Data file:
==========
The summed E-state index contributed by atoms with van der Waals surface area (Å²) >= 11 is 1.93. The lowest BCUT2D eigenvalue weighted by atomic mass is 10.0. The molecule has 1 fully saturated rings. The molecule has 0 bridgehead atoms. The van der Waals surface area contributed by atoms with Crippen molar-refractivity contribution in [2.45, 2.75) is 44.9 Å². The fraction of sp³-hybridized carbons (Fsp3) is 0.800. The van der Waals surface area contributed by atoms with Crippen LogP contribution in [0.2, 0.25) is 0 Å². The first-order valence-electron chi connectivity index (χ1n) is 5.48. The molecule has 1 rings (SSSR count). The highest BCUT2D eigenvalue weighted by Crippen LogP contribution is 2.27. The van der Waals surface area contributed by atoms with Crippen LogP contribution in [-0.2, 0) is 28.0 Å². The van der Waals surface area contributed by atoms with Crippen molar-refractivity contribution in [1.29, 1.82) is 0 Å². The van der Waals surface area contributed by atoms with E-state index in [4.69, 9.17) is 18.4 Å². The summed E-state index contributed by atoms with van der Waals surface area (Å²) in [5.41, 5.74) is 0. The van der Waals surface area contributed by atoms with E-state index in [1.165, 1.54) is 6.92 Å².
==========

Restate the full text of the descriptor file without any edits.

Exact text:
The summed E-state index contributed by atoms with van der Waals surface area (Å²) >= 11 is 1.93. The lowest BCUT2D eigenvalue weighted by atomic mass is 10.0. The molecule has 1 fully saturated rings. The molecule has 0 bridgehead atoms. The van der Waals surface area contributed by atoms with Crippen molar-refractivity contribution in [2.45, 2.75) is 44.9 Å². The fraction of sp³-hybridized carbons (Fsp3) is 0.800. The van der Waals surface area contributed by atoms with Crippen LogP contribution in [0.2, 0.25) is 0 Å². The first-order valence-electron chi connectivity index (χ1n) is 5.48. The molecule has 1 rings (SSSR count). The highest BCUT2D eigenvalue weighted by Crippen LogP contribution is 2.27. The van der Waals surface area contributed by atoms with Crippen LogP contribution in [-0.2, 0) is 28.0 Å². The van der Waals surface area contributed by atoms with Crippen molar-refractivity contribution in [1.29, 1.82) is 0 Å². The van der Waals surface area contributed by atoms with E-state index in [4.69, 9.17) is 18.4 Å². The summed E-state index contributed by atoms with van der Waals surface area (Å²) in [5.41, 5.74) is 0. The van der Waals surface area contributed by atoms with E-state index in [1.165, 1.54) is 6.92 Å².